Finally, access codes further usher the college textbook industry into a monopolistic market. Access codes are, whether inadvertently or intentionally, eliminating the markets for low-cost alternatives such as renting or purchasing used textbooks.
Unfortunately, not only do monopolies stifle innovation and quality control, but they also subject students to any whim the companies have to change prices at will. In a sense, we have already headed that direction, as each new textbook edition leads to a 12% price increase, and every three or four years, a new textbook can cost 50% more than a used version.
However, the wholesale adoption of access codes will hasten and worsen the textbook monopoly. This will not only negatively impact the accessibility of higher education but will also lower the quality of information students receive.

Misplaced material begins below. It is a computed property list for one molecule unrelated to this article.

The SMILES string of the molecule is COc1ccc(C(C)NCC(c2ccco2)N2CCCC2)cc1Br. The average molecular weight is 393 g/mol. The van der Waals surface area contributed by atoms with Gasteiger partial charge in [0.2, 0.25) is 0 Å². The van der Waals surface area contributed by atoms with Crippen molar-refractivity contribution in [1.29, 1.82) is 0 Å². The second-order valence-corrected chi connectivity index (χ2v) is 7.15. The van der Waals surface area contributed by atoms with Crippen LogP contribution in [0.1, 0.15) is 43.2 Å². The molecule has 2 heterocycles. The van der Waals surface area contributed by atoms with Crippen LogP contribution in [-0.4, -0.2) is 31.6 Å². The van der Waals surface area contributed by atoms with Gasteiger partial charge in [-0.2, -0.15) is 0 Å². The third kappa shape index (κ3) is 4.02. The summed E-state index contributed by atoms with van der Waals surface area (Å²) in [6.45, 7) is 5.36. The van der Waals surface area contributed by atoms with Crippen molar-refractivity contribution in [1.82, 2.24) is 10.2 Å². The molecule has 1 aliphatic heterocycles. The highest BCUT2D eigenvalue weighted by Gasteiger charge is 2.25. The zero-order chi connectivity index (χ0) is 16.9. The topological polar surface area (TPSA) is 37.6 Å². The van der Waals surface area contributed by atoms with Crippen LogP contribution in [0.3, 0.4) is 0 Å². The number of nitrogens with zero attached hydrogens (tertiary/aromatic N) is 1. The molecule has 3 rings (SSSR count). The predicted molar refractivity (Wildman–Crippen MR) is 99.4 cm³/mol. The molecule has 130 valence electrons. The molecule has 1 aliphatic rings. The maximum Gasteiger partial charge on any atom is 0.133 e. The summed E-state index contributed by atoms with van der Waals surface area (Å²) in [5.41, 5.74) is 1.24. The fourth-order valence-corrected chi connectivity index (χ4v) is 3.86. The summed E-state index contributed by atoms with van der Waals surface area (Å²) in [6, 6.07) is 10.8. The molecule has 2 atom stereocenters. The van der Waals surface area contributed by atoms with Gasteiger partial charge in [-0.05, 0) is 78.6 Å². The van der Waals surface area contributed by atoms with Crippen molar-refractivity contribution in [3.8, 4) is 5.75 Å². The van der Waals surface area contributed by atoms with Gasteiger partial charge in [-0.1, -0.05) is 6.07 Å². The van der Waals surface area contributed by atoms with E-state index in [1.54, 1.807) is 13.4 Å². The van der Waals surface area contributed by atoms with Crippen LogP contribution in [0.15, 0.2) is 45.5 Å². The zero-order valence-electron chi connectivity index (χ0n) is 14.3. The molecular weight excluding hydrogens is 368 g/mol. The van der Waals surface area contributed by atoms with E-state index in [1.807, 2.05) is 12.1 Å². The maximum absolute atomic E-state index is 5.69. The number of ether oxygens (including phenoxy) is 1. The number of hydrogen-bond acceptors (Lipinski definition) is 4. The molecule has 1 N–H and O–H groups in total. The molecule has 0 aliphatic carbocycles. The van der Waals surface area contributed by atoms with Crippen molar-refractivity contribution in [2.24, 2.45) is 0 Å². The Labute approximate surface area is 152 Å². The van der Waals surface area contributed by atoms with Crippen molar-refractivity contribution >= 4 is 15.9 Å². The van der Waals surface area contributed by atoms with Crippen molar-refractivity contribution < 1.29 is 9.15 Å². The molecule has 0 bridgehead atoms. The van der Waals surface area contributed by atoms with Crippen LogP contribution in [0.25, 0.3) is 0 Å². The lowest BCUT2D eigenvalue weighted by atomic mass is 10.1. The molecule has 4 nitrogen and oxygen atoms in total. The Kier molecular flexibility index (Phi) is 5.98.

There are some benefits of an access code. Access codes often offer automatic grading, which can be a huge benefit to professors and their graduate assistants. They also often offer accessibility through mobile apps which provides students the option of completing assignments on the go.
Noriega, despite his initial shock at the sticker price, finds some benefit to his Connect membership, citing its convenience as one of its best attributes.
“I guess what I like best about [access codes] is that they are able to let us get the book we need for our class and allow us to get our work done there since most teachers use the assignments that are in Connect as grades for their class,” Noriega said. 
However, these benefits do not seem to provide students much value in the grand scheme of things, especially considering the cost of access codes, which can average as high as $1,240 a year.
In conclusion, textbook access codes create a net loss to the student and should not be normalized.
– Tiara Allen is a marketing senior.
The University Star welcomes Letters to the Editor from its readers. All submissions are reviewed and considered by the Editor-in-Chief and Opinion Editor for publication. Not all letters are guaranteed for publication.